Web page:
Remember when your mother said, "because I said so"? There's something to that.
For a long time, I've wanted to understand my children. I wanted them to like me.
That is not my responsibility as a mom. My responsibility is to train them up "in the way that they should go." Their responsibility is to obey.
Modern day thought has crept into the hearts of Christian parents everywhere. It crept into my heart. The Bible is pretty cut and dry on parenting. Parents love and discipline. Children obey. Yes, we are to win their hearts, but, trust my experience, that's not by giving in to their desires, trying to make everything fair, and trying to explain ourselves to someone just over 3 feet tall!
Why is it that we moms (dads don't seem to have this problem as much) think we're being unfair if we don't warn our children 3 times that they're "going to get in trouble if...?" Do my kids know they're not supposed to goof off during school? Absolutely. Then, why do I waste my breath warning - nagging - them all morning? The first time they're out of their seat doing anything other than school, they are disobeying.
Disobedience requires chastisement. Easy as that.
It's amazing how little nagging one has to do once you've used some discipline on that springy seat! It may not cure it all, but it reduces the breath wasted.
Why is it that we moms think our kids are smarter than we are? If I tell Jr. to get a coat on and he comes back with a weather update that make swimsuits sound more appropriate, I rethink my position and hand him the beach ball on his way out the door.
Would someone please slap me?
My three year old has a habit of coming to the table and stating that he doesn't like what is being served. I formed that habit. How? By sternly saying "It doesn't matter. You're eating it, anyway." This is followed by a loud, sad sigh which we ignore.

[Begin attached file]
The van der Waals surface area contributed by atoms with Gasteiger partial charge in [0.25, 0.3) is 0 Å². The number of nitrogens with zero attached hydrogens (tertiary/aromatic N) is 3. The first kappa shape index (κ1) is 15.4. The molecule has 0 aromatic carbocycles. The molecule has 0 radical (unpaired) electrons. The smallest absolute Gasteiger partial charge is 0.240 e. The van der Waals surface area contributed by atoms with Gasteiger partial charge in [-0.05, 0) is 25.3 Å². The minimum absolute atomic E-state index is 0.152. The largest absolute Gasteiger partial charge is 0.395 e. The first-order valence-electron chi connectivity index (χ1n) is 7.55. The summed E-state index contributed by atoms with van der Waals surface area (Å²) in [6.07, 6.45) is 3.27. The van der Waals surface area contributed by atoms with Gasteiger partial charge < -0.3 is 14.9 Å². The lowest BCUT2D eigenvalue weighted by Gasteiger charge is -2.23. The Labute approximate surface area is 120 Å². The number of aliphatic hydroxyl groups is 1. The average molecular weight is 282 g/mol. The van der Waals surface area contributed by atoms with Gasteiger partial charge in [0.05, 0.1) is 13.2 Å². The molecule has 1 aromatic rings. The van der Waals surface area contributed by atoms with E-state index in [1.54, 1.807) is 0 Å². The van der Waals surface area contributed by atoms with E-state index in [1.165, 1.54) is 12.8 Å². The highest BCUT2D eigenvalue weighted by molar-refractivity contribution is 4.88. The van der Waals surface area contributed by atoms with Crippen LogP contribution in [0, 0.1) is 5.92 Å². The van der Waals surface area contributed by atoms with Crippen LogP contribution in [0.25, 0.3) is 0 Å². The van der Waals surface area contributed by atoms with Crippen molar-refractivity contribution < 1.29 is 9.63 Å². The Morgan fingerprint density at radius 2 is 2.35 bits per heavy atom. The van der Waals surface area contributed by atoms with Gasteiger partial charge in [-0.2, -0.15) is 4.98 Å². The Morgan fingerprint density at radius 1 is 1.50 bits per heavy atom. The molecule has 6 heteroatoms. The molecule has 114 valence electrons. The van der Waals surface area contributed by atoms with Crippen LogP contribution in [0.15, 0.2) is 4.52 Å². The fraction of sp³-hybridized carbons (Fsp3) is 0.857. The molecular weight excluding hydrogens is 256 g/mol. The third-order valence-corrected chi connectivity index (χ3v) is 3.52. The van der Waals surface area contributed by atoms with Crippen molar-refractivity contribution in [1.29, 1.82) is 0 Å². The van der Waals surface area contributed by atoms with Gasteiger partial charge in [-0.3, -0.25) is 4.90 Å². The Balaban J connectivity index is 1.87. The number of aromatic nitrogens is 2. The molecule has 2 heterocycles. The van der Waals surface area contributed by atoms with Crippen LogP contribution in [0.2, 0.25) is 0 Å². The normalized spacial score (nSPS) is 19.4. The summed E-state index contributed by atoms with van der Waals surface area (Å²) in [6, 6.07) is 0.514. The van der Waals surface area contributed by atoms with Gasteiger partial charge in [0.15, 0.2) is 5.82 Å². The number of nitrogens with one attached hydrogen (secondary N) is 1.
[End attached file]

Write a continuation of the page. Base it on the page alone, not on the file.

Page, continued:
It sounds good enough. I don't give in and make him a separate meal of chips and ice cream. He eats what's put in front of him. Where I have failed is in the area of gratefulness and attitude training.
Last night, I think we handled it a bit more wisely. Seth came to the table and said "I don't like this." Mind you, he hadn't even sat down and it was a brand new recipe. So, he was taken to the toy room (NOT to play), then sent to bed - without dinner.
Do I hear the sounds of mothers everywhere gasping and tsking the fact that we allowed our son to starve? Well, let's just say that when he saw the crock-pots going today he said, "That's supper. I like that!"
Thank you very much!
I don't need to explain myself to my 10 year old. If I tell him to do something, it's to be "yes ma'am!" If he complains, I add more chores to the list. I don't have to explain why I'm asking him to do the job. And guess what! He doesn't want an explanation, either! How many times have we tried to defend ourselves (needlessly) to our kids only to see them tune us out! They give us bad attitudes to try to get away with something - not so they can hear mom explain the righteousness of it all!
I will miss those lovely times when I'd say, "So-and-so, pick up the toys" and so-and-so would come back with "I didn't get them out" and I'd actually go along and say, "oh, sorry, who did?" Oh yes, the good ole days.
Stop the music.
Now, it's "pick up the toys and I don't want a history on who did what!" Ok, well, not that bad. But, what they're saying when they tell me who really got out the toys is "I'm too good to pick up someone else's stuff!" Moms pick up stuff all the time that they "didn't get out!" What a shock that will be to my girls one day if they don't learn now to humble themselves and pitch in. What a way to teach my sons to love others when they pick up their sisters toys once in a while.
So, I've reclaimed my authority. In love, of course. And you know what? We're all a bit happier.
Because I said so, that's why!